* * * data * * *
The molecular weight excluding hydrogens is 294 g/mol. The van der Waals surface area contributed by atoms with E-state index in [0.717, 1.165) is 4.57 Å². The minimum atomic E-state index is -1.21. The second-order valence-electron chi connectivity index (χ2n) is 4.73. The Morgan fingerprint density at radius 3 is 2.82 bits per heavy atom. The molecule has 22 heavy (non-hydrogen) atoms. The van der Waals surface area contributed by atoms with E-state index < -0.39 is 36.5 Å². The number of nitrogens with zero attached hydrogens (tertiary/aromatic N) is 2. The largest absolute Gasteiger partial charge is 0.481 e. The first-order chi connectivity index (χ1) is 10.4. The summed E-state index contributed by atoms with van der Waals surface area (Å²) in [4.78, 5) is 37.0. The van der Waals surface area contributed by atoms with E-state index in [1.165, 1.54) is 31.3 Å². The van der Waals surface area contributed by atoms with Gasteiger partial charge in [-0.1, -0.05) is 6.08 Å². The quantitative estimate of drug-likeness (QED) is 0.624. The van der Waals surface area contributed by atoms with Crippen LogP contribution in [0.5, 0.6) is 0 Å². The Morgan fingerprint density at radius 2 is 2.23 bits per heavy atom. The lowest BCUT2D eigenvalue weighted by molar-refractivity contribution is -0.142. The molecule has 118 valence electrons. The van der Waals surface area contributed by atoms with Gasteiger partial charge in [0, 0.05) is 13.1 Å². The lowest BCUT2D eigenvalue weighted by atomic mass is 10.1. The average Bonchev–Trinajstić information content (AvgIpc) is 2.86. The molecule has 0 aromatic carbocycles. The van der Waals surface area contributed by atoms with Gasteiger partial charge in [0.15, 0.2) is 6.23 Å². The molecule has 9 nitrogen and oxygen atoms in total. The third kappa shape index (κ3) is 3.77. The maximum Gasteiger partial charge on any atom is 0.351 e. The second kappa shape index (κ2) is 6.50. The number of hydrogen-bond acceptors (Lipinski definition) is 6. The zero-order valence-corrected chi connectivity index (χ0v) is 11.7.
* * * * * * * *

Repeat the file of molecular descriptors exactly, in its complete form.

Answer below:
The molecular weight excluding hydrogens is 294 g/mol. The van der Waals surface area contributed by atoms with E-state index in [0.717, 1.165) is 4.57 Å². The minimum atomic E-state index is -1.21. The second-order valence-electron chi connectivity index (χ2n) is 4.73. The Morgan fingerprint density at radius 3 is 2.82 bits per heavy atom. The molecule has 22 heavy (non-hydrogen) atoms. The van der Waals surface area contributed by atoms with E-state index < -0.39 is 36.5 Å². The number of nitrogens with zero attached hydrogens (tertiary/aromatic N) is 2. The largest absolute Gasteiger partial charge is 0.481 e. The first-order chi connectivity index (χ1) is 10.4. The summed E-state index contributed by atoms with van der Waals surface area (Å²) in [4.78, 5) is 37.0. The van der Waals surface area contributed by atoms with E-state index in [1.165, 1.54) is 31.3 Å². The van der Waals surface area contributed by atoms with Gasteiger partial charge in [-0.1, -0.05) is 6.08 Å². The quantitative estimate of drug-likeness (QED) is 0.624. The van der Waals surface area contributed by atoms with Crippen LogP contribution in [0.5, 0.6) is 0 Å². The Morgan fingerprint density at radius 2 is 2.23 bits per heavy atom. The lowest BCUT2D eigenvalue weighted by molar-refractivity contribution is -0.142. The molecule has 118 valence electrons. The van der Waals surface area contributed by atoms with Gasteiger partial charge in [0, 0.05) is 13.1 Å². The lowest BCUT2D eigenvalue weighted by atomic mass is 10.1. The average Bonchev–Trinajstić information content (AvgIpc) is 2.86. The molecule has 0 aromatic carbocycles. The van der Waals surface area contributed by atoms with Gasteiger partial charge in [0.15, 0.2) is 6.23 Å². The molecule has 9 nitrogen and oxygen atoms in total. The third kappa shape index (κ3) is 3.77. The maximum Gasteiger partial charge on any atom is 0.351 e. The second kappa shape index (κ2) is 6.50. The number of hydrogen-bond acceptors (Lipinski definition) is 6. The zero-order valence-corrected chi connectivity index (χ0v) is 11.7.